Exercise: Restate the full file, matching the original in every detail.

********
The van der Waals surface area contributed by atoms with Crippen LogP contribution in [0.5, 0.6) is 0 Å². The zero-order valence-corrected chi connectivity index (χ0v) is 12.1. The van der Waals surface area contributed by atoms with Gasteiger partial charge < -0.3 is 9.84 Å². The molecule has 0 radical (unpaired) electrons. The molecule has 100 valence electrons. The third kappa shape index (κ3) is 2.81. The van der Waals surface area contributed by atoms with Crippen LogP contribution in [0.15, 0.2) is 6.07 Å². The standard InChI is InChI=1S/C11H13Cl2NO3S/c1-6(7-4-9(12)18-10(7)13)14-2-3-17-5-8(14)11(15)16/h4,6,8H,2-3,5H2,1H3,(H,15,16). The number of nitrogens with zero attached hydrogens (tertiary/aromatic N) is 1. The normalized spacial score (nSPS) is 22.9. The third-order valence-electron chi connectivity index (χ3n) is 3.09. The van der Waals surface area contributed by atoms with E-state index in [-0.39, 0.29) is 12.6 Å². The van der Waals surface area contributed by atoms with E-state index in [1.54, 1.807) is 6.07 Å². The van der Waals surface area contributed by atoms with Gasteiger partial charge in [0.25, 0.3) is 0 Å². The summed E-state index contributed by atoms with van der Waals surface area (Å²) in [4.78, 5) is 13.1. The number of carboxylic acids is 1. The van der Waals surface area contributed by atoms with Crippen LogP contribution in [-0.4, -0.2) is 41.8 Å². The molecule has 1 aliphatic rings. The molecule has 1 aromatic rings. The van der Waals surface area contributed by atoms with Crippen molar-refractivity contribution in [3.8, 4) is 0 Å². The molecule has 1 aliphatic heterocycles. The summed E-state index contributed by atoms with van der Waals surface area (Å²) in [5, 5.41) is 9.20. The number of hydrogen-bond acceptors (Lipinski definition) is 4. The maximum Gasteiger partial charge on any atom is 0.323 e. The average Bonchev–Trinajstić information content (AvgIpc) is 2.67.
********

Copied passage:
The van der Waals surface area contributed by atoms with Crippen LogP contribution in [0.5, 0.6) is 0 Å². The zero-order valence-corrected chi connectivity index (χ0v) is 12.1. The van der Waals surface area contributed by atoms with Gasteiger partial charge < -0.3 is 9.84 Å². The molecule has 0 radical (unpaired) electrons. The molecule has 100 valence electrons. The third kappa shape index (κ3) is 2.81. The van der Waals surface area contributed by atoms with Crippen LogP contribution in [0.15, 0.2) is 6.07 Å². The standard InChI is InChI=1S/C11H13Cl2NO3S/c1-6(7-4-9(12)18-10(7)13)14-2-3-17-5-8(14)11(15)16/h4,6,8H,2-3,5H2,1H3,(H,15,16). The number of nitrogens with zero attached hydrogens (tertiary/aromatic N) is 1. The normalized spacial score (nSPS) is 22.9. The third-order valence-electron chi connectivity index (χ3n) is 3.09. The van der Waals surface area contributed by atoms with E-state index in [-0.39, 0.29) is 12.6 Å². The van der Waals surface area contributed by atoms with E-state index in [1.54, 1.807) is 6.07 Å². The van der Waals surface area contributed by atoms with Gasteiger partial charge in [0.25, 0.3) is 0 Å². The summed E-state index contributed by atoms with van der Waals surface area (Å²) in [4.78, 5) is 13.1. The number of carboxylic acids is 1. The van der Waals surface area contributed by atoms with Crippen LogP contribution in [-0.4, -0.2) is 41.8 Å². The molecule has 1 aliphatic rings. The molecule has 1 aromatic rings. The van der Waals surface area contributed by atoms with Crippen molar-refractivity contribution in [3.8, 4) is 0 Å². The molecule has 1 aliphatic heterocycles. The summed E-state index contributed by atoms with van der Waals surface area (Å²) in [5, 5.41) is 9.20. The number of hydrogen-bond acceptors (Lipinski definition) is 4. The maximum Gasteiger partial charge on any atom is 0.323 e. The average Bonchev–Trinajstić information content (AvgIpc) is 2.67.